What is Burnout?

Burnout is a state of emotional, physical, and mental exhaustion caused by excessive and prolonged stress. As explained by Harvard Business Review, there are three dimensions to burnout: emotional exhaustion, depersonalization, and reduced personal accomplishment. You start to experience these three dimensions when you feel overwhelmed, emotionally drained, or unable to meet constant demands. Common symptoms of burnout include:

  • Forgetfulness and difficulty concentrating
  • Diminished pride in your work
  • Losing sight of yourself and your goals
  • Difficulty maintaining relationships and being present with loved ones
  • Frustration and irritability with co-workers or family members
  • Unexplained muscle tension, pain, fatigue, and insomnia
  • Headaches, stomachaches and intestinal issues

COIVD-19 and Burnout

In a recent study from FlexJobs and Mental Health America (MHA), it was discovered that 75% of workers have experienced burnout, and 40% of those polled said it was a direct result of the pandemic. In addition to COVID-19, the following stressors were also found to be a cause of burnout among respondents:

  • Personal finances
  • Current events/news
  • Concern over family’s health
  • The economy
  • Job responsibilities

If you think you may be experiencing burnout, it is important to understand these symptoms will not go away on their own. To prevent burnout from negatively affecting your home life, professional life, and your health, the proper steps must be taken to recover.

How to Recover from Burnout

The first step in recovering from burnout is recognizing the signs. If you are experiencing any of the above mentioned symptoms, it is time to take action. Follow these tips to help you begin recovering from burnout:

  • Find the Source: Exploring contributing factors or sources of stress in your life can help you determine what changes you need to make. Your stressor may be obvious, or you may need to sit down and really think about what is causes you to feel stressed and overwhelmed.
  • Identify Quick Changes: Once you have determined your stressors, identify what changes you can make right now to help reduce your stress levels. Is there something you can reschedule to reduce your work load? Can a co-worker help with a project, or can. family member help with home chores? Are you able to add in workout days? Is there something you can start doing at night to help you relax, such as journaling, drawing or reading?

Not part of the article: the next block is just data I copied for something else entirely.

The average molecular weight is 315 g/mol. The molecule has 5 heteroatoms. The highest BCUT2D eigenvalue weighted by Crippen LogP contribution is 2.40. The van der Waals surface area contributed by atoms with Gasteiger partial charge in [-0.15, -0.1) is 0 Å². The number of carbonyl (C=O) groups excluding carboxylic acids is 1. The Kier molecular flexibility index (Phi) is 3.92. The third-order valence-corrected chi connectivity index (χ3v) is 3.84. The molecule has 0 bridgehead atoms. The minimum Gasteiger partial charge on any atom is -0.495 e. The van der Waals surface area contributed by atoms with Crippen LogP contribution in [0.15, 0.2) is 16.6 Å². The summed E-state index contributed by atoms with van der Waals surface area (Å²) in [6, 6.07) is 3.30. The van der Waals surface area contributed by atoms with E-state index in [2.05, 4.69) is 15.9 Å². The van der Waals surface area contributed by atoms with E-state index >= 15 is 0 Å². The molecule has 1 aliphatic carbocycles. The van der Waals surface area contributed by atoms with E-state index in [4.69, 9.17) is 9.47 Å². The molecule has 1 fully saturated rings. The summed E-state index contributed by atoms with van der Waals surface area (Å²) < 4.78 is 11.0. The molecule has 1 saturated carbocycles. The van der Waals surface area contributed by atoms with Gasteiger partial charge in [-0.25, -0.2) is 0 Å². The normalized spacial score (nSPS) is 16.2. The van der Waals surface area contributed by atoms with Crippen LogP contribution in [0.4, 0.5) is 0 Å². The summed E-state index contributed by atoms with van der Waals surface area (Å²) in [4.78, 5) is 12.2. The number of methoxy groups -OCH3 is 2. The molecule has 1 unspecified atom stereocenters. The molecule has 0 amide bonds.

• Talk to Someone You Trust: Admitting you have burnout may not be easy, but expressing your feelings to someone you can trust can help you feel supported and less alone. They can also help you brainstorm a recovery plan.
  • Take Back Control: In your home and professional life, it is important to set boundaries. Prioritize what is most important, delegate task and ask for help when you need it, and be aware of your needs.
  • Practice Self-Compassion: Think about how you react if a friend or family member confided in your about being burnt-out. You would most likely offer empathy and kindness. Offer this to yourself as well. Ignore negative thoughts about failure or weakness, and instead remind yourself it is okay to not be perfect. Make your mental and physical health a priority and be kind to yourself as you recover.
  • Find Happiness: Think about what truly makes you happy. It could be anything from your family to your favorite hobby. Regardless of what it is, make time for happiness everyday. It will give you something to look forward to and boost your mood.
  • Reevaluate: Do some soul searching and ask yourself why you took this job and why you set the goals for yourself that you are trying to accomplish. Your point of view and goals change overtime, so you may realize that reevaluating these things and rediscovering your “why” can give you a boost in motivation and purpose.

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